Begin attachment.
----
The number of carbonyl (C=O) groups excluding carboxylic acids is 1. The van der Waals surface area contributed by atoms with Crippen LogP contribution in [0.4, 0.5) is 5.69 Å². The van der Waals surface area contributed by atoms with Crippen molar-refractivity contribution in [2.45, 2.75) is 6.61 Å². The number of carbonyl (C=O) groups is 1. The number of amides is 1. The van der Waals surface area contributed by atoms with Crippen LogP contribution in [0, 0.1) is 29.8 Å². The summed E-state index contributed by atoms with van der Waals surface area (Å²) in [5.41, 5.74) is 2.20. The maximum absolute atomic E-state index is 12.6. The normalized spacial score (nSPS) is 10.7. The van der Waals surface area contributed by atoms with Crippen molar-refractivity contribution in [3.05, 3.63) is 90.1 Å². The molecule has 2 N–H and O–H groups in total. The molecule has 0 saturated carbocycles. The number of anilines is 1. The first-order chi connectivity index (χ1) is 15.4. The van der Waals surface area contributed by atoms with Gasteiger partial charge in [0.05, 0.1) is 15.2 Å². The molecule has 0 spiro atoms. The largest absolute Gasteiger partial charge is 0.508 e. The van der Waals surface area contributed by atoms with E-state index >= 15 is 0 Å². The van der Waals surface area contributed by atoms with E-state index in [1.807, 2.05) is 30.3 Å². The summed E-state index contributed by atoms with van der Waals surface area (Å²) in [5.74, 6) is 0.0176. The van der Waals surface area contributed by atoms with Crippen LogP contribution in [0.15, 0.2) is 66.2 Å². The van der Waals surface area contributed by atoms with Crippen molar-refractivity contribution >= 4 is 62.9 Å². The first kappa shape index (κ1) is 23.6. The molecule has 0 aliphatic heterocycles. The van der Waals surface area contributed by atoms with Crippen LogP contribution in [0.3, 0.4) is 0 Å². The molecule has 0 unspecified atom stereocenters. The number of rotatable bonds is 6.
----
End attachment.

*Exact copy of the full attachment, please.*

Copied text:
The number of carbonyl (C=O) groups excluding carboxylic acids is 1. The van der Waals surface area contributed by atoms with Crippen LogP contribution in [0.4, 0.5) is 5.69 Å². The van der Waals surface area contributed by atoms with Crippen molar-refractivity contribution in [2.45, 2.75) is 6.61 Å². The number of carbonyl (C=O) groups is 1. The number of amides is 1. The van der Waals surface area contributed by atoms with Crippen LogP contribution in [0, 0.1) is 29.8 Å². The summed E-state index contributed by atoms with van der Waals surface area (Å²) in [5.41, 5.74) is 2.20. The maximum absolute atomic E-state index is 12.6. The normalized spacial score (nSPS) is 10.7. The van der Waals surface area contributed by atoms with Crippen molar-refractivity contribution in [3.05, 3.63) is 90.1 Å². The molecule has 2 N–H and O–H groups in total. The molecule has 0 saturated carbocycles. The number of anilines is 1. The first-order chi connectivity index (χ1) is 15.4. The van der Waals surface area contributed by atoms with Gasteiger partial charge in [0.05, 0.1) is 15.2 Å². The molecule has 0 spiro atoms. The largest absolute Gasteiger partial charge is 0.508 e. The van der Waals surface area contributed by atoms with E-state index >= 15 is 0 Å². The van der Waals surface area contributed by atoms with E-state index in [1.807, 2.05) is 30.3 Å². The summed E-state index contributed by atoms with van der Waals surface area (Å²) in [5.74, 6) is 0.0176. The van der Waals surface area contributed by atoms with Crippen LogP contribution in [0.15, 0.2) is 66.2 Å². The van der Waals surface area contributed by atoms with Crippen molar-refractivity contribution >= 4 is 62.9 Å². The first kappa shape index (κ1) is 23.6. The molecule has 0 aliphatic heterocycles. The van der Waals surface area contributed by atoms with Crippen LogP contribution in [0.3, 0.4) is 0 Å². The molecule has 0 unspecified atom stereocenters. The number of rotatable bonds is 6.